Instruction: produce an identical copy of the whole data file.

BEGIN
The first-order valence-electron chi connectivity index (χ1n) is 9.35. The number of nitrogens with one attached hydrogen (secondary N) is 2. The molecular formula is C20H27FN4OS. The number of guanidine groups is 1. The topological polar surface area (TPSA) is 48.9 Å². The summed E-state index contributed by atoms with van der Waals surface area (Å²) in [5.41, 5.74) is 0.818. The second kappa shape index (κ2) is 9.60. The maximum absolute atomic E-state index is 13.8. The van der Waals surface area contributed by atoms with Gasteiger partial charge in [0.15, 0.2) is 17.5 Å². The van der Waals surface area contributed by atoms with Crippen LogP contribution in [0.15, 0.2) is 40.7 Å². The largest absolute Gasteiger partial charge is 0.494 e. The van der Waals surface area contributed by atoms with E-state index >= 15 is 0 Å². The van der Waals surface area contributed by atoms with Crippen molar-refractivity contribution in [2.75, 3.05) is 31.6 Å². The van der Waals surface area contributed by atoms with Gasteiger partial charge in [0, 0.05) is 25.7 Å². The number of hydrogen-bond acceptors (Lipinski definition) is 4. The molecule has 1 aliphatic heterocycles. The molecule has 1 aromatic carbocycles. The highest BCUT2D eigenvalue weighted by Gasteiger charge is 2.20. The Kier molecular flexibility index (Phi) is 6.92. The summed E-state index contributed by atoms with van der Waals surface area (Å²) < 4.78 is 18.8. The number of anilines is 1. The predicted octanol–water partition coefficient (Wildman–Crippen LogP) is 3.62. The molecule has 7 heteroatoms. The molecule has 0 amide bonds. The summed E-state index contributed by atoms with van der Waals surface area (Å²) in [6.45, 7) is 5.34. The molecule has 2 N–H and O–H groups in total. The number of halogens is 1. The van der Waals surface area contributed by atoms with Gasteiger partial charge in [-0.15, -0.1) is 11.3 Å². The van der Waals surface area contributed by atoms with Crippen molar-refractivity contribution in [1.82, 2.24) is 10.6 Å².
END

The first-order valence-electron chi connectivity index (χ1n) is 9.35. The number of nitrogens with one attached hydrogen (secondary N) is 2. The molecular formula is C20H27FN4OS. The number of guanidine groups is 1. The topological polar surface area (TPSA) is 48.9 Å². The summed E-state index contributed by atoms with van der Waals surface area (Å²) in [5.41, 5.74) is 0.818. The second kappa shape index (κ2) is 9.60. The maximum absolute atomic E-state index is 13.8. The van der Waals surface area contributed by atoms with Gasteiger partial charge in [0.15, 0.2) is 17.5 Å². The van der Waals surface area contributed by atoms with Crippen LogP contribution in [0.15, 0.2) is 40.7 Å². The largest absolute Gasteiger partial charge is 0.494 e. The van der Waals surface area contributed by atoms with E-state index >= 15 is 0 Å². The van der Waals surface area contributed by atoms with Crippen molar-refractivity contribution in [2.75, 3.05) is 31.6 Å². The van der Waals surface area contributed by atoms with Gasteiger partial charge in [0, 0.05) is 25.7 Å². The number of hydrogen-bond acceptors (Lipinski definition) is 4. The molecule has 1 aliphatic heterocycles. The molecule has 1 aromatic carbocycles. The highest BCUT2D eigenvalue weighted by Gasteiger charge is 2.20. The Kier molecular flexibility index (Phi) is 6.92. The summed E-state index contributed by atoms with van der Waals surface area (Å²) < 4.78 is 18.8. The number of anilines is 1. The predicted octanol–water partition coefficient (Wildman–Crippen LogP) is 3.62. The molecule has 7 heteroatoms. The molecule has 0 amide bonds. The summed E-state index contributed by atoms with van der Waals surface area (Å²) in [6.45, 7) is 5.34. The molecule has 2 N–H and O–H groups in total. The number of halogens is 1. The van der Waals surface area contributed by atoms with Gasteiger partial charge in [-0.15, -0.1) is 11.3 Å². The van der Waals surface area contributed by atoms with Crippen molar-refractivity contribution in [1.82, 2.24) is 10.6 Å².